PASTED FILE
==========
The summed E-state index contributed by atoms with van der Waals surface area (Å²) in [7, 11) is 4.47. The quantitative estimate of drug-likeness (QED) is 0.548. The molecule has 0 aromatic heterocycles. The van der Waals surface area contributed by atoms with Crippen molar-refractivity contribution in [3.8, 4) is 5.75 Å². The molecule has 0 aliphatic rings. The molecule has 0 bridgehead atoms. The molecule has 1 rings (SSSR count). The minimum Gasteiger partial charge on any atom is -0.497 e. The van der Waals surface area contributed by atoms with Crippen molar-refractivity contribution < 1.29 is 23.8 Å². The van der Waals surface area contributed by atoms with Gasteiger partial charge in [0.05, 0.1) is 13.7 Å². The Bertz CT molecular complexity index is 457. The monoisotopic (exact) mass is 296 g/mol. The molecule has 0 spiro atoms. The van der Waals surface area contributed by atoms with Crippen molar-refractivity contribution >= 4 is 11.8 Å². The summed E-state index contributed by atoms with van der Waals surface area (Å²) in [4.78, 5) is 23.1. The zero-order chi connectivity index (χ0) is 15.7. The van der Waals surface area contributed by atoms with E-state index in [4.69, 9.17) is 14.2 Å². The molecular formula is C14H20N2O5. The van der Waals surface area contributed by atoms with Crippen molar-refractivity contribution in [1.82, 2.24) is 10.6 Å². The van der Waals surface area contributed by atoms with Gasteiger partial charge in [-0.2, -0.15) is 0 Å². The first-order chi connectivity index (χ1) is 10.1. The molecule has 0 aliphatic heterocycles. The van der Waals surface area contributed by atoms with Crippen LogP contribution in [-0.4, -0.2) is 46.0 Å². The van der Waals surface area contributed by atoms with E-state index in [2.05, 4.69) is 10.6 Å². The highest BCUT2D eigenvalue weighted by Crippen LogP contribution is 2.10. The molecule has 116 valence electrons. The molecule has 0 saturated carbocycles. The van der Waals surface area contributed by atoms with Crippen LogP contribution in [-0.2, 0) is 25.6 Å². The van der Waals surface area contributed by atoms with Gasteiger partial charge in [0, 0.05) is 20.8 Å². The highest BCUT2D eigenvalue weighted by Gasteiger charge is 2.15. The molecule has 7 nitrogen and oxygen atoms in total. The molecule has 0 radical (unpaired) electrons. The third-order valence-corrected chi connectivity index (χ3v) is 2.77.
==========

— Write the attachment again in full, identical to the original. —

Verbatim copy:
The summed E-state index contributed by atoms with van der Waals surface area (Å²) in [7, 11) is 4.47. The quantitative estimate of drug-likeness (QED) is 0.548. The molecule has 0 aromatic heterocycles. The van der Waals surface area contributed by atoms with Crippen molar-refractivity contribution in [3.8, 4) is 5.75 Å². The molecule has 0 aliphatic rings. The molecule has 0 bridgehead atoms. The molecule has 1 rings (SSSR count). The minimum Gasteiger partial charge on any atom is -0.497 e. The van der Waals surface area contributed by atoms with Crippen molar-refractivity contribution < 1.29 is 23.8 Å². The van der Waals surface area contributed by atoms with Gasteiger partial charge in [0.05, 0.1) is 13.7 Å². The Bertz CT molecular complexity index is 457. The monoisotopic (exact) mass is 296 g/mol. The molecule has 0 spiro atoms. The van der Waals surface area contributed by atoms with Crippen molar-refractivity contribution >= 4 is 11.8 Å². The summed E-state index contributed by atoms with van der Waals surface area (Å²) in [4.78, 5) is 23.1. The zero-order chi connectivity index (χ0) is 15.7. The van der Waals surface area contributed by atoms with E-state index in [4.69, 9.17) is 14.2 Å². The molecular formula is C14H20N2O5. The van der Waals surface area contributed by atoms with Crippen molar-refractivity contribution in [1.82, 2.24) is 10.6 Å². The van der Waals surface area contributed by atoms with Gasteiger partial charge in [-0.2, -0.15) is 0 Å². The first-order chi connectivity index (χ1) is 10.1. The molecule has 0 aliphatic heterocycles. The van der Waals surface area contributed by atoms with Crippen LogP contribution in [-0.4, -0.2) is 46.0 Å². The van der Waals surface area contributed by atoms with E-state index in [2.05, 4.69) is 10.6 Å². The highest BCUT2D eigenvalue weighted by Crippen LogP contribution is 2.10. The molecule has 116 valence electrons. The molecule has 0 saturated carbocycles. The van der Waals surface area contributed by atoms with Crippen LogP contribution in [-0.2, 0) is 25.6 Å². The van der Waals surface area contributed by atoms with Gasteiger partial charge in [0, 0.05) is 20.8 Å². The highest BCUT2D eigenvalue weighted by Gasteiger charge is 2.15. The molecule has 7 nitrogen and oxygen atoms in total. The molecule has 0 radical (unpaired) electrons. The third-order valence-corrected chi connectivity index (χ3v) is 2.77.